In response to the clock signal CLK, the data generator 10 produces data which is in turn sent to the data transfer circuit 12. The transfer signal generator 11 produces a transfer signal TR in response to the clock signal CLK, and sends the transfer signal TR to the data transfer circuit 12 and the latch controller 13. In response to the high-level transfer signal TR, the data transfer circuit 12 transfers the data D, supplied from the data generator 10, to the data latch circuit 14. The latch controller 13 is responsive to a latch control signal LC supplied from an external unit (not shown). In response to the high-level latch control signal LC and the high-level transfer signal TR from the transfer signal generator 11, the latch controller 13 supplies a high-level data latch signal DL to the data latch circuit 14. The data latch circuit 14 latches the data D transferred from the data transfer circuit 12, in response to the rising of the data latch signal DL to the high level from the low level. The latched data is supplied to an output circuit (not shown) as output data Dout. When the external clock signal C is supplied, the system including this data transfer apparatus operates, whereas when the supply of the external clock signal C is stopped, this system enters the standby mode. When the system is in operation, the data latch circuit 14 supplies the output signal Dout every given period in response to the data latch signal DL originating from the clock signal CLK. This means that the data D produced by the data generator 10 is monitored every given period. Further, when the system is in the standby mode, the data latch circuit 14 supplies the output signal Dout for each period longer than the mentioned given period. This means that the data D produced by the data generator 10 is monitored every longer period.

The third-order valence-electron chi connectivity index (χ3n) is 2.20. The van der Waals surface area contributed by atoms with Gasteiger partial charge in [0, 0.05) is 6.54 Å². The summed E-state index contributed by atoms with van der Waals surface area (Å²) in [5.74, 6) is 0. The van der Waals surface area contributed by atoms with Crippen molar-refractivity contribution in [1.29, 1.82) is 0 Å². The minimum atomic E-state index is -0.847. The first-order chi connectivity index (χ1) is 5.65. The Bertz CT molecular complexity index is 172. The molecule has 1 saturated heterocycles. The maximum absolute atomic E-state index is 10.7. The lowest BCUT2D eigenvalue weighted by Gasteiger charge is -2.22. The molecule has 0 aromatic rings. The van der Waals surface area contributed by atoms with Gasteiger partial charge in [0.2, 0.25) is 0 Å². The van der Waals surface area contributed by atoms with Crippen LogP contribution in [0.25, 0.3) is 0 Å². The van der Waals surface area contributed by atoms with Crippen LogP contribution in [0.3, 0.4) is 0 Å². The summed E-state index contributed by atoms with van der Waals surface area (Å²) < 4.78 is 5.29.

FIG. 13 presents a circuit diagram showing the clock signal generator 9. The generator 9 includes first and second oscillators 30 and 32, a D flip-flop circuit 17 and five CMOS inverter circuits 15g to 15k. The first oscillator 30 has two CMOS inverter circuits 15c and 15b, a delay circuit 16a and a NAND gate 70. The second oscillator 32 has two CMOS inverter circuits 15e and 15f, a delay circuit 16b and a NAND gate 72. The NAND gate 70 includes a CMOS inverter circuit 15a, an N channel MOS transistor Tr11 and a P channel MOS transistor Tr12. The NAND gate 72 likewise includes a CMOS inverter circuit 15d, an N channel MOS transistor Tr13 and a P channel MOS transistor Tr14.